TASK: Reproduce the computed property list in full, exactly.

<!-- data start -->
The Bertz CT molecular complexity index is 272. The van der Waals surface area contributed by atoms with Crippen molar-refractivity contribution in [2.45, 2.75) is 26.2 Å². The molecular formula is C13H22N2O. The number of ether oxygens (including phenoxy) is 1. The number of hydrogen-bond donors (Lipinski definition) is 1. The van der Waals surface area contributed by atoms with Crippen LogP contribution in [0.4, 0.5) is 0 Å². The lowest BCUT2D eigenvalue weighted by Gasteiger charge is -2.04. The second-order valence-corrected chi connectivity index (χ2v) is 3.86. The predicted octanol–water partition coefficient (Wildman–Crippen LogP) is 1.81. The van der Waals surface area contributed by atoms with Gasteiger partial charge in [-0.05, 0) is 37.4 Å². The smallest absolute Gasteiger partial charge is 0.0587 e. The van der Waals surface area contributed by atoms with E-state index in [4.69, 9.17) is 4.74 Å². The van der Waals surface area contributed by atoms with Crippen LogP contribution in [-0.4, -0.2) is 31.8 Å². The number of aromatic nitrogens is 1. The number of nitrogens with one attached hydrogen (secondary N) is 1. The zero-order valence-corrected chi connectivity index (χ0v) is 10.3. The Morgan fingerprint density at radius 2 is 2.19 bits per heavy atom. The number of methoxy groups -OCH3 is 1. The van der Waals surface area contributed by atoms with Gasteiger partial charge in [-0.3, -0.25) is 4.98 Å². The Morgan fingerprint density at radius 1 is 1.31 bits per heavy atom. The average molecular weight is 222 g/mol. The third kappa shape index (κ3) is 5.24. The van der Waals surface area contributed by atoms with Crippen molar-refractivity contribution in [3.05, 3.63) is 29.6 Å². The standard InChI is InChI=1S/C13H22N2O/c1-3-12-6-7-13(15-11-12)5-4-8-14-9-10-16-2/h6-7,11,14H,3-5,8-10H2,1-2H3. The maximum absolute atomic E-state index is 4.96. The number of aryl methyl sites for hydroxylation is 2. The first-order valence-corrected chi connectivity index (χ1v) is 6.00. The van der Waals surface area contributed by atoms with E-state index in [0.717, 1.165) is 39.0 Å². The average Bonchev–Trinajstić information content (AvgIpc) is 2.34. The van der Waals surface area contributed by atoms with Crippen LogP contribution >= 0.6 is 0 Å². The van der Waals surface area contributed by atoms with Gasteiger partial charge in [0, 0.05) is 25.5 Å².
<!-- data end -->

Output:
The Bertz CT molecular complexity index is 272. The van der Waals surface area contributed by atoms with Crippen molar-refractivity contribution in [2.45, 2.75) is 26.2 Å². The molecular formula is C13H22N2O. The number of ether oxygens (including phenoxy) is 1. The number of hydrogen-bond donors (Lipinski definition) is 1. The van der Waals surface area contributed by atoms with Crippen LogP contribution in [0.4, 0.5) is 0 Å². The lowest BCUT2D eigenvalue weighted by Gasteiger charge is -2.04. The second-order valence-corrected chi connectivity index (χ2v) is 3.86. The predicted octanol–water partition coefficient (Wildman–Crippen LogP) is 1.81. The van der Waals surface area contributed by atoms with Gasteiger partial charge in [-0.05, 0) is 37.4 Å². The smallest absolute Gasteiger partial charge is 0.0587 e. The van der Waals surface area contributed by atoms with E-state index in [4.69, 9.17) is 4.74 Å². The van der Waals surface area contributed by atoms with Crippen LogP contribution in [-0.4, -0.2) is 31.8 Å². The number of aromatic nitrogens is 1. The number of nitrogens with one attached hydrogen (secondary N) is 1. The zero-order valence-corrected chi connectivity index (χ0v) is 10.3. The Morgan fingerprint density at radius 2 is 2.19 bits per heavy atom. The number of methoxy groups -OCH3 is 1. The van der Waals surface area contributed by atoms with Gasteiger partial charge in [-0.3, -0.25) is 4.98 Å². The Morgan fingerprint density at radius 1 is 1.31 bits per heavy atom. The average molecular weight is 222 g/mol. The third kappa shape index (κ3) is 5.24. The van der Waals surface area contributed by atoms with Crippen molar-refractivity contribution in [3.05, 3.63) is 29.6 Å². The standard InChI is InChI=1S/C13H22N2O/c1-3-12-6-7-13(15-11-12)5-4-8-14-9-10-16-2/h6-7,11,14H,3-5,8-10H2,1-2H3. The maximum absolute atomic E-state index is 4.96. The number of aryl methyl sites for hydroxylation is 2. The first-order valence-corrected chi connectivity index (χ1v) is 6.00. The van der Waals surface area contributed by atoms with E-state index in [0.717, 1.165) is 39.0 Å². The average Bonchev–Trinajstić information content (AvgIpc) is 2.34. The van der Waals surface area contributed by atoms with Crippen LogP contribution >= 0.6 is 0 Å². The van der Waals surface area contributed by atoms with Gasteiger partial charge in [0, 0.05) is 25.5 Å².